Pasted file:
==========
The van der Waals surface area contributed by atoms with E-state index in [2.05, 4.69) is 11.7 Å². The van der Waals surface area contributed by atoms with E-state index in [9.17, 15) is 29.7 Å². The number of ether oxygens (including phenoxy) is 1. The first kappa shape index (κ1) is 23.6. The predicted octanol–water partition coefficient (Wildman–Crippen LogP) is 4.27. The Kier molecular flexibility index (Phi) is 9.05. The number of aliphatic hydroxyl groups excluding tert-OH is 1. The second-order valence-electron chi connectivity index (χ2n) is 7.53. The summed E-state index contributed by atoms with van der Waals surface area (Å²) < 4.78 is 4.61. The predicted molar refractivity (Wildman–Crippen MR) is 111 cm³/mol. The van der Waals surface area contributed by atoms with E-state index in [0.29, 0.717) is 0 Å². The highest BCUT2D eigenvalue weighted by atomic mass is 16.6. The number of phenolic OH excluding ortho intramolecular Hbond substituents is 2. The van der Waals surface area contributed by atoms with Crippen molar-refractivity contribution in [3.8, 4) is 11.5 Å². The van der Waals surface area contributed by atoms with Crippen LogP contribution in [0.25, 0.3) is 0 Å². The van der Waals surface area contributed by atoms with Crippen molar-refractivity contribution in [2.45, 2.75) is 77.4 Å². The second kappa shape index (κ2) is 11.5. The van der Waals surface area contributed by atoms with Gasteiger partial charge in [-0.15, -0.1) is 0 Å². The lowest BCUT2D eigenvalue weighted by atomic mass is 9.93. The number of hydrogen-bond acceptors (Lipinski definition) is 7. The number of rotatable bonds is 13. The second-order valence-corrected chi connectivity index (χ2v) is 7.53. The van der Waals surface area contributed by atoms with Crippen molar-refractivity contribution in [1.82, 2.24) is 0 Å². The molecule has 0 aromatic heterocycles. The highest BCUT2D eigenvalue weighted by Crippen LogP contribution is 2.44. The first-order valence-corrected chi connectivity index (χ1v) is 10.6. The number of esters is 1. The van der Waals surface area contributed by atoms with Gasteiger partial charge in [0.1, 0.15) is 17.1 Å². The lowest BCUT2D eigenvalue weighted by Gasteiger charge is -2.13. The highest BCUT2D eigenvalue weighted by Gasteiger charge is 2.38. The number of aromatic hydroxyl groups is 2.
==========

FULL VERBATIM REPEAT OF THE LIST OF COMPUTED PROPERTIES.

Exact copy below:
The van der Waals surface area contributed by atoms with E-state index in [2.05, 4.69) is 11.7 Å². The van der Waals surface area contributed by atoms with E-state index in [9.17, 15) is 29.7 Å². The number of ether oxygens (including phenoxy) is 1. The first kappa shape index (κ1) is 23.6. The predicted octanol–water partition coefficient (Wildman–Crippen LogP) is 4.27. The Kier molecular flexibility index (Phi) is 9.05. The number of aliphatic hydroxyl groups excluding tert-OH is 1. The second-order valence-electron chi connectivity index (χ2n) is 7.53. The summed E-state index contributed by atoms with van der Waals surface area (Å²) < 4.78 is 4.61. The predicted molar refractivity (Wildman–Crippen MR) is 111 cm³/mol. The van der Waals surface area contributed by atoms with E-state index in [0.29, 0.717) is 0 Å². The highest BCUT2D eigenvalue weighted by atomic mass is 16.6. The number of phenolic OH excluding ortho intramolecular Hbond substituents is 2. The van der Waals surface area contributed by atoms with Crippen molar-refractivity contribution in [3.8, 4) is 11.5 Å². The van der Waals surface area contributed by atoms with Crippen LogP contribution in [0.25, 0.3) is 0 Å². The van der Waals surface area contributed by atoms with Crippen molar-refractivity contribution in [2.45, 2.75) is 77.4 Å². The second kappa shape index (κ2) is 11.5. The van der Waals surface area contributed by atoms with Gasteiger partial charge in [-0.15, -0.1) is 0 Å². The lowest BCUT2D eigenvalue weighted by atomic mass is 9.93. The number of hydrogen-bond acceptors (Lipinski definition) is 7. The number of rotatable bonds is 13. The second-order valence-corrected chi connectivity index (χ2v) is 7.53. The van der Waals surface area contributed by atoms with Crippen molar-refractivity contribution in [1.82, 2.24) is 0 Å². The molecule has 0 aromatic heterocycles. The highest BCUT2D eigenvalue weighted by Crippen LogP contribution is 2.44. The first-order valence-corrected chi connectivity index (χ1v) is 10.6. The number of esters is 1. The van der Waals surface area contributed by atoms with Gasteiger partial charge in [0.1, 0.15) is 17.1 Å². The lowest BCUT2D eigenvalue weighted by Gasteiger charge is -2.13. The highest BCUT2D eigenvalue weighted by Gasteiger charge is 2.38. The number of aromatic hydroxyl groups is 2.